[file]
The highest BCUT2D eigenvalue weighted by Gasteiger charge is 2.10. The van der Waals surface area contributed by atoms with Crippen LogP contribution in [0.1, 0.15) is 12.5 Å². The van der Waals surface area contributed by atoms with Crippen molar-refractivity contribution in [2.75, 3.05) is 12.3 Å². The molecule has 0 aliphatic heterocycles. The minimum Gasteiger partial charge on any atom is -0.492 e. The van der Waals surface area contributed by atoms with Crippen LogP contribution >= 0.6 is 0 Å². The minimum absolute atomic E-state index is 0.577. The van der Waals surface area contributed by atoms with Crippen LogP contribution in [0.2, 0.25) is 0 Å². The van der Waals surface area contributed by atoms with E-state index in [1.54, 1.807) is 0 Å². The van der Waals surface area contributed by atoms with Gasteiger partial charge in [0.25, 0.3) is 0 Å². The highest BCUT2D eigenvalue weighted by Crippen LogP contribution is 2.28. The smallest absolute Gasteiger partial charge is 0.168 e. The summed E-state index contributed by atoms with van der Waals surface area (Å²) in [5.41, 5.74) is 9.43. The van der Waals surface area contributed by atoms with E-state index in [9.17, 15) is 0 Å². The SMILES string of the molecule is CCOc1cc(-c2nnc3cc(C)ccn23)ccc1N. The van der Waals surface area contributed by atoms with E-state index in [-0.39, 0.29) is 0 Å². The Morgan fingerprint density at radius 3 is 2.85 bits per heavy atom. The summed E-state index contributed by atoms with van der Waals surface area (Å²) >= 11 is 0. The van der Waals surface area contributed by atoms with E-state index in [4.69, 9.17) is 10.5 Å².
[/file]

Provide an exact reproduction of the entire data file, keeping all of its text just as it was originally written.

The highest BCUT2D eigenvalue weighted by Gasteiger charge is 2.10. The van der Waals surface area contributed by atoms with Crippen LogP contribution in [0.1, 0.15) is 12.5 Å². The van der Waals surface area contributed by atoms with Crippen molar-refractivity contribution in [2.75, 3.05) is 12.3 Å². The molecule has 0 aliphatic heterocycles. The minimum Gasteiger partial charge on any atom is -0.492 e. The van der Waals surface area contributed by atoms with Crippen LogP contribution >= 0.6 is 0 Å². The minimum absolute atomic E-state index is 0.577. The van der Waals surface area contributed by atoms with Crippen LogP contribution in [0.2, 0.25) is 0 Å². The van der Waals surface area contributed by atoms with E-state index in [1.54, 1.807) is 0 Å². The van der Waals surface area contributed by atoms with Gasteiger partial charge in [0.25, 0.3) is 0 Å². The highest BCUT2D eigenvalue weighted by Crippen LogP contribution is 2.28. The smallest absolute Gasteiger partial charge is 0.168 e. The summed E-state index contributed by atoms with van der Waals surface area (Å²) in [5.41, 5.74) is 9.43. The van der Waals surface area contributed by atoms with E-state index in [9.17, 15) is 0 Å². The SMILES string of the molecule is CCOc1cc(-c2nnc3cc(C)ccn23)ccc1N. The van der Waals surface area contributed by atoms with E-state index in [-0.39, 0.29) is 0 Å². The Morgan fingerprint density at radius 3 is 2.85 bits per heavy atom. The summed E-state index contributed by atoms with van der Waals surface area (Å²) >= 11 is 0. The van der Waals surface area contributed by atoms with E-state index in [4.69, 9.17) is 10.5 Å².